Trends in Cell Biology, May, 2019， DOI: http://dx.doi.org/10.1016/j.tcb.2019.01.008
Phase Separation, Transition, and Autophagic Degradation of Proteins in Development and Pathogenesis
Zheng Wang, Hong Zhang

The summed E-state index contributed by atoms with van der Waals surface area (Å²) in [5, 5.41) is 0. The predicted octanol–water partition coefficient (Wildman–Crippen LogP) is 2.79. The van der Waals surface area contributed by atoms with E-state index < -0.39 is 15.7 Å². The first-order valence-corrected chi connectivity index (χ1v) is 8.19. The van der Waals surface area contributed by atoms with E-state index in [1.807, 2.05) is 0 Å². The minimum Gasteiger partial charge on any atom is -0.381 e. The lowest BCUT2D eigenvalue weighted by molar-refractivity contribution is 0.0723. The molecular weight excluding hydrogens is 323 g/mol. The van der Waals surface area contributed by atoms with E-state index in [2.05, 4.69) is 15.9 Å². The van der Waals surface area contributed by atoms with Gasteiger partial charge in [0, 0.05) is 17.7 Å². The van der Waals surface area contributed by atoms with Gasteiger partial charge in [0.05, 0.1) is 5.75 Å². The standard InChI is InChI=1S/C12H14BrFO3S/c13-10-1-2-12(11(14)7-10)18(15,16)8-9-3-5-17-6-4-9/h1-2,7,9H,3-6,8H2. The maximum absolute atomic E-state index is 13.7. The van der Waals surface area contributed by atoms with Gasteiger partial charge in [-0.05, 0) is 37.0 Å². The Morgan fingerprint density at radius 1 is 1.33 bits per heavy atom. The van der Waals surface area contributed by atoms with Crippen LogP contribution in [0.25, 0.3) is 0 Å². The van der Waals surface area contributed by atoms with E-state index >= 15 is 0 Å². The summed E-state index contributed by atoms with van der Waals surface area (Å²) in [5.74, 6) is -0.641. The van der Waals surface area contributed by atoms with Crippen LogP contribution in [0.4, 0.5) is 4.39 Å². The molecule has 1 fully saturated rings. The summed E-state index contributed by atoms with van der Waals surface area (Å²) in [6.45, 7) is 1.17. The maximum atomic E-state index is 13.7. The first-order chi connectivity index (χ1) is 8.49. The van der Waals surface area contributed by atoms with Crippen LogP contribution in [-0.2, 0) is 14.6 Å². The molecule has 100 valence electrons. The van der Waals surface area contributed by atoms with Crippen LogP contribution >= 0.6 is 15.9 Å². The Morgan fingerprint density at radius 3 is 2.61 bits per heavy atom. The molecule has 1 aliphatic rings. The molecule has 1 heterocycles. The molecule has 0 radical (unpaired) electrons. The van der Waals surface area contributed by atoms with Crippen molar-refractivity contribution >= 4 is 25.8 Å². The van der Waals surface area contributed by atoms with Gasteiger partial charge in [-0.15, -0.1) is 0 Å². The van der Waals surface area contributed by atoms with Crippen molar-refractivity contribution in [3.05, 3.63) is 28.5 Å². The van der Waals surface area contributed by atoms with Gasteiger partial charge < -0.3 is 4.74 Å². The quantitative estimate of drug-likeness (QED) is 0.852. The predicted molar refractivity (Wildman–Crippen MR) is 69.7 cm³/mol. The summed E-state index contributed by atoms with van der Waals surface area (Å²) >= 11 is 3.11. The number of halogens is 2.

Phase separation and transition control the assembly and material states (liquid, gel like, or solid) of protein condensates to ensure that distinct cellular functions occur in a spatiotemporally controlled manner. The assembly and biophysical properties of condensates are precisely regulated by chaperone proteins, post-translational modifications (PTMs), and numerous cellular factors. Phase separation also triages misfolded and unwanted proteins for autophagic degradation. The concerted actions of receptor proteins, scaffold proteins, and PTMs determine the size, assembly rate, and material properties of condensates for efficient removal. Altered phase separation and transition affect the degradation of protein condensates, resulting in their accumulation under certain developmental and pathological conditions. Elucidation of the role of phase separation and transition in the degradation of disease-related protein condensates will provide insights into the molecular mechanism underlying the pathogenesis of various diseases.